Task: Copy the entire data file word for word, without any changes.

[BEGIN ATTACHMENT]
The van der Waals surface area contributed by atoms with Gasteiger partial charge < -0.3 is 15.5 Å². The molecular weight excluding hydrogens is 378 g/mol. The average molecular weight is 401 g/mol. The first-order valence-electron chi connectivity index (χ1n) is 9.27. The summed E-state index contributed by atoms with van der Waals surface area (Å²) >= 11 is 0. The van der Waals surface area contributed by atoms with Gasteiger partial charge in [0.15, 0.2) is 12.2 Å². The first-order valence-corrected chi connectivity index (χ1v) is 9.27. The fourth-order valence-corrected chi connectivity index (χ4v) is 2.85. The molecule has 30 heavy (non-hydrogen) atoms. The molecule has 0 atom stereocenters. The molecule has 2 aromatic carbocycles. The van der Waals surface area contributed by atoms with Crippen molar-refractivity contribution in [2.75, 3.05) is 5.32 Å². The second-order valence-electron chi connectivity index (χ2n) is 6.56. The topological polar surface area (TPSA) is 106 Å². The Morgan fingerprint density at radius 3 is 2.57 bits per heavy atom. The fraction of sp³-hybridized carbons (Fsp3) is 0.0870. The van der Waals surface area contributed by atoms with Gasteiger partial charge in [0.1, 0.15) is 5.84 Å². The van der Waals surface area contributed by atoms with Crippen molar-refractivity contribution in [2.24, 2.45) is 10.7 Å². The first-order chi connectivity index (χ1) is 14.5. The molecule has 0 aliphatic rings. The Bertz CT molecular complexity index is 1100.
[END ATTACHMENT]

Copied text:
The van der Waals surface area contributed by atoms with Gasteiger partial charge < -0.3 is 15.5 Å². The molecular weight excluding hydrogens is 378 g/mol. The average molecular weight is 401 g/mol. The first-order valence-electron chi connectivity index (χ1n) is 9.27. The summed E-state index contributed by atoms with van der Waals surface area (Å²) >= 11 is 0. The van der Waals surface area contributed by atoms with Gasteiger partial charge in [0.15, 0.2) is 12.2 Å². The first-order valence-corrected chi connectivity index (χ1v) is 9.27. The fourth-order valence-corrected chi connectivity index (χ4v) is 2.85. The molecule has 30 heavy (non-hydrogen) atoms. The molecule has 0 atom stereocenters. The molecule has 2 aromatic carbocycles. The van der Waals surface area contributed by atoms with Crippen molar-refractivity contribution in [2.75, 3.05) is 5.32 Å². The second-order valence-electron chi connectivity index (χ2n) is 6.56. The topological polar surface area (TPSA) is 106 Å². The Morgan fingerprint density at radius 3 is 2.57 bits per heavy atom. The fraction of sp³-hybridized carbons (Fsp3) is 0.0870. The van der Waals surface area contributed by atoms with Gasteiger partial charge in [0.1, 0.15) is 5.84 Å². The van der Waals surface area contributed by atoms with Crippen molar-refractivity contribution in [2.24, 2.45) is 10.7 Å². The first-order chi connectivity index (χ1) is 14.5. The molecule has 0 aliphatic rings. The Bertz CT molecular complexity index is 1100.